Were you as excited as we were when we saw the two-letter spaces? I called out to Frannie immediately because it was obvious something was up. Something beyond a standard rebus, that is. The trick, or at least the concept of the trick, was brought to light quickly, though, when SANANDREASFAULT (7D: Site of slippage … both geographically and in this puzzle) (I thought immediately of "subduction zone," but no.) went in with just two crosses - the N of TONI (18A: "Beloved" author Morrison) and the L of ELMS (62A: Shade providers). Both were written straight across at the time, but luckily the important letters were in the right place.
Which brings me to my second point - didn't this, aside from the fault line, seem a little easy? I often think that when there is a trick in a puzzle (backward entries, rebuses, numbers, etc.) that they feel they have to be a little extra easy in other places. On my first pass through I filled in quite a bit immediately, and when I got it back from Frannie there was precious little left to do. Now, you might be asking, "But Horace, thirty-five minutes ain't exactly smokin', what happened?" Well, I'll tell you what. I spent a third of that time looking for an error! I tried shifting the fault around, I fretted about the single-letter answer T (65A: ____-square), and tried to see where I might put two Es… ( I guess they are a casualty of the earthquake!), I went through all the Acrosses and Downs, and on the second time through I came to SiD again. I had put in QUAi (40A: Unloading point) on that first pass through, and when I got to 36D: Barrett of Pink Floyd, I had thought to myself "Gee, I thought his name was spelled with a Y…," but at the time I was already lost in the idea of the "fault," and how it would play out, so I didn't think twice about it. Well, yes, this very long, boring, story is just to say that there is a Y in it, of course, and the fact that I knew that should have saved us nearly a third of our time. But sometimes it goes that way.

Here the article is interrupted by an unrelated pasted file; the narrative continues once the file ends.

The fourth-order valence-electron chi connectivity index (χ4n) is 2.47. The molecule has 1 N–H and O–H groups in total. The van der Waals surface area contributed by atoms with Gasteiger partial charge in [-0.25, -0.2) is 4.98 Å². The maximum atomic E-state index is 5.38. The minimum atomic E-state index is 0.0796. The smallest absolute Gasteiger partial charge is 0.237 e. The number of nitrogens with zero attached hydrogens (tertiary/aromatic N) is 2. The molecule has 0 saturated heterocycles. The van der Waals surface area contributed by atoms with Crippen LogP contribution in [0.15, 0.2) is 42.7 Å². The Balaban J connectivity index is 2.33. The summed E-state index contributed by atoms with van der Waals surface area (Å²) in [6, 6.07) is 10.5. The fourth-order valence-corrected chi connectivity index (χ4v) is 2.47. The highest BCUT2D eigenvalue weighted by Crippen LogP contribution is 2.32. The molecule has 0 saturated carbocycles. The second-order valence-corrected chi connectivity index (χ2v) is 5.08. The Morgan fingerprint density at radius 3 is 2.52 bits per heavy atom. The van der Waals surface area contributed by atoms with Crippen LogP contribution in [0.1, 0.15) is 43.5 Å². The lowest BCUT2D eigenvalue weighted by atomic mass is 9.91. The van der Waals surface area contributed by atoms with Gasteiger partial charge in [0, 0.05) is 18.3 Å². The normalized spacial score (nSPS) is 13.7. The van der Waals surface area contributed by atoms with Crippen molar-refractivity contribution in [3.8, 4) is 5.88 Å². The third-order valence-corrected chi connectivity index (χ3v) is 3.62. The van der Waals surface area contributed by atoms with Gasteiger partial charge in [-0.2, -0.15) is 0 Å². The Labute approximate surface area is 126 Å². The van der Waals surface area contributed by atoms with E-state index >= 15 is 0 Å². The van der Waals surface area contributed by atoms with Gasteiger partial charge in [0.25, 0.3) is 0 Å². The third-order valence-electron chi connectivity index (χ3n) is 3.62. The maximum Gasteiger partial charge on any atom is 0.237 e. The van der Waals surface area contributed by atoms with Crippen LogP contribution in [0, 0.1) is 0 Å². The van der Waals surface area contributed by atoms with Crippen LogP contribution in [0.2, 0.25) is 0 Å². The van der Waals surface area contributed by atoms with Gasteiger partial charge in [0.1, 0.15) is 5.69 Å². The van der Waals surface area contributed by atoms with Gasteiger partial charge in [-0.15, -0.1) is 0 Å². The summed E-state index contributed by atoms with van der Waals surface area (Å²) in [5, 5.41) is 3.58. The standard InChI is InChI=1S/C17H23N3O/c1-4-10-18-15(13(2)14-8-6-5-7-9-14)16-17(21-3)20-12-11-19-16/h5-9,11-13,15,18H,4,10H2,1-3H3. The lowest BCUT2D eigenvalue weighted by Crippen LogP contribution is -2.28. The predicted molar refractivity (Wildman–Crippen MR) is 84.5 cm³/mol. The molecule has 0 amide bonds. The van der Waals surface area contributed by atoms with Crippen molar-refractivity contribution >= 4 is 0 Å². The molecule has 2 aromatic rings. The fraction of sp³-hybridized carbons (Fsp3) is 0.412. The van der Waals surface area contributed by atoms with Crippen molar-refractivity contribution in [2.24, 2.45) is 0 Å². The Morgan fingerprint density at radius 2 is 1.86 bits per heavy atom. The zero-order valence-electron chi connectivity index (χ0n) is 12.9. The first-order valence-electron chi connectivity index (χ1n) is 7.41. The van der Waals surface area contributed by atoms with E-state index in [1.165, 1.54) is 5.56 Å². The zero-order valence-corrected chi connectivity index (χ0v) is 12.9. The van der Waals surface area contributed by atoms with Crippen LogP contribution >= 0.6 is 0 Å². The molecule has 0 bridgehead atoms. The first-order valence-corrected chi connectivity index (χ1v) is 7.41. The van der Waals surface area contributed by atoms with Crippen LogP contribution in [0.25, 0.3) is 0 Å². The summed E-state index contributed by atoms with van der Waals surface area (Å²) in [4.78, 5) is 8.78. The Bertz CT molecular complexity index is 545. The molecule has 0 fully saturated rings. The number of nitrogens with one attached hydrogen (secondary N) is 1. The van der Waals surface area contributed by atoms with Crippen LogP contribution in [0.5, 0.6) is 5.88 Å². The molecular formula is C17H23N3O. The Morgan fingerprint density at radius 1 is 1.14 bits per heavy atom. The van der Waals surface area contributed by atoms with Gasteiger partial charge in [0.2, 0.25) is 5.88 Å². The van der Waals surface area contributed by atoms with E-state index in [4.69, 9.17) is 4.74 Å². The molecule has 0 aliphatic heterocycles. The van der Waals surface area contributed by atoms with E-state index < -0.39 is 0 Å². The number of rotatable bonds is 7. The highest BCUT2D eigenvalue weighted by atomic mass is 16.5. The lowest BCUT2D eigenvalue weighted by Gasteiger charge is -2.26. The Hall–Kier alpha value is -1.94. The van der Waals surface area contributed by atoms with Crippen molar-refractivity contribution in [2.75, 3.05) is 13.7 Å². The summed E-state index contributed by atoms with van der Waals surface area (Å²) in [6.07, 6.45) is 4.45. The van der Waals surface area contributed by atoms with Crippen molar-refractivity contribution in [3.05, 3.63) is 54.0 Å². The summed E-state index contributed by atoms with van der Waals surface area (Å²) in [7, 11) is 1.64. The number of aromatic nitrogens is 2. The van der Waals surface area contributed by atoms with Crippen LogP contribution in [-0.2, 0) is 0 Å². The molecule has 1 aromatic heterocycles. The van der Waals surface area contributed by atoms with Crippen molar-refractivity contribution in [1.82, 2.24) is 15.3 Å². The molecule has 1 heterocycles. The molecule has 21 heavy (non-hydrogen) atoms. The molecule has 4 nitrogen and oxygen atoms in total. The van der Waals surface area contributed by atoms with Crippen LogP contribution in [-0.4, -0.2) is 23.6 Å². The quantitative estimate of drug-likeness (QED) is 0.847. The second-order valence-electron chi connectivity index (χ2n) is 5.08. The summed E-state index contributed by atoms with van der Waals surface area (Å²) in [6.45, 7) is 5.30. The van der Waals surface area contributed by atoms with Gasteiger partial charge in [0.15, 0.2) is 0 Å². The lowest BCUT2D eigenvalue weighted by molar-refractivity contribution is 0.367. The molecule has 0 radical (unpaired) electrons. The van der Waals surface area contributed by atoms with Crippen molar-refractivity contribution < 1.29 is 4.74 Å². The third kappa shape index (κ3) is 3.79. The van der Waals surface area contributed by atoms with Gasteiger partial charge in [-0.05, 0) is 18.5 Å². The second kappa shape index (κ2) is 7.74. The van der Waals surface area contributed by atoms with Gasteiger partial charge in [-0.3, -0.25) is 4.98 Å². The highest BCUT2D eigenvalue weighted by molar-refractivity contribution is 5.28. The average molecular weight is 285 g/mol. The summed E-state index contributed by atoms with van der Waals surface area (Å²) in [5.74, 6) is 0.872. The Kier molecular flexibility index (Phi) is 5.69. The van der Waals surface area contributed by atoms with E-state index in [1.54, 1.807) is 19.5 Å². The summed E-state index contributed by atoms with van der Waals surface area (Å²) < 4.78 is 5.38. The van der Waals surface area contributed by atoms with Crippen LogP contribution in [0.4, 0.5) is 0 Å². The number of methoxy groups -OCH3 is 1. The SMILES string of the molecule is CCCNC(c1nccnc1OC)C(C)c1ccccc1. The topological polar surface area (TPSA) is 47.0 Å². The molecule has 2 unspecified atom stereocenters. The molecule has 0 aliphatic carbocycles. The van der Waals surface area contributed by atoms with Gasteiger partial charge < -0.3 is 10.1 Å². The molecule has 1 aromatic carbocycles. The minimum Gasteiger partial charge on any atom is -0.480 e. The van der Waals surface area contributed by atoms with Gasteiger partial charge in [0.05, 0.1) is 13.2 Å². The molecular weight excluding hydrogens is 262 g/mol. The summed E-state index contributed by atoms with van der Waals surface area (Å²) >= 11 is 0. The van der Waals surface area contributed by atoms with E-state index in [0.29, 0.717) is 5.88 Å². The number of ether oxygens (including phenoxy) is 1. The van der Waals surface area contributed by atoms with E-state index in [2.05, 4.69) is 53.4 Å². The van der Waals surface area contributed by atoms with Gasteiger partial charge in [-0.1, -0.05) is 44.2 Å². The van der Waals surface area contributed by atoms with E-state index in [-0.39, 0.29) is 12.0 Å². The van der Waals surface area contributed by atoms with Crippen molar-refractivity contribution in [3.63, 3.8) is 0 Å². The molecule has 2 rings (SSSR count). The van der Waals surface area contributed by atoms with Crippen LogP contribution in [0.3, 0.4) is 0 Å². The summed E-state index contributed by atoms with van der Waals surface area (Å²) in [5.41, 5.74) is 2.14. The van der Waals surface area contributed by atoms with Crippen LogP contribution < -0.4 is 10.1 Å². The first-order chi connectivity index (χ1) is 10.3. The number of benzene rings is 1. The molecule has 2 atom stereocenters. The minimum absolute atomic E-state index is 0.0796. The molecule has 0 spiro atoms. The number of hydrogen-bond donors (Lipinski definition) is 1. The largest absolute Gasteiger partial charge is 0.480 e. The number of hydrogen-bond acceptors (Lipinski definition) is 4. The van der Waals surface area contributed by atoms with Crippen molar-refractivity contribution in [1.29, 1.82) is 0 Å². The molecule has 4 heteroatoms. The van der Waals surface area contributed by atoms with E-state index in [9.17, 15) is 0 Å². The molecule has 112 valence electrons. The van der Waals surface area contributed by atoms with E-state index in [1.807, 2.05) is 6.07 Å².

All that trouble notwithstanding, we enjoyed this one. It's a little disconcerting to look at the grid and see things like "TONH," "BRELO," and "SUTE," but then, the San Andreas Fault is a little disconcerting, too. Other bloggers sometimes complain about "nonsense in the grid," but I feel that one must accept a little unpleasantness now and then, in crosswords as in life. Once you understand it, you can get through it to see the beauty.
Lastly, just a few shout-outs: ENZYME (41A: Food processor?) (nice!), CUBED (44A: Like some numbers and beef) (odd & good), ZAPPA (1D: Rock and Roll Hall of Fame inductee with only one top 40 hit) (interesting), PARSE (48D: Carefully examine) (Two days in a row!). The two "slip" clues were a nice touch. And, finally, I was glad to read that the answer to "16A: Who has scored more than 850 points in an official Scrabble game" was NOONE, 'cause that's a really high score.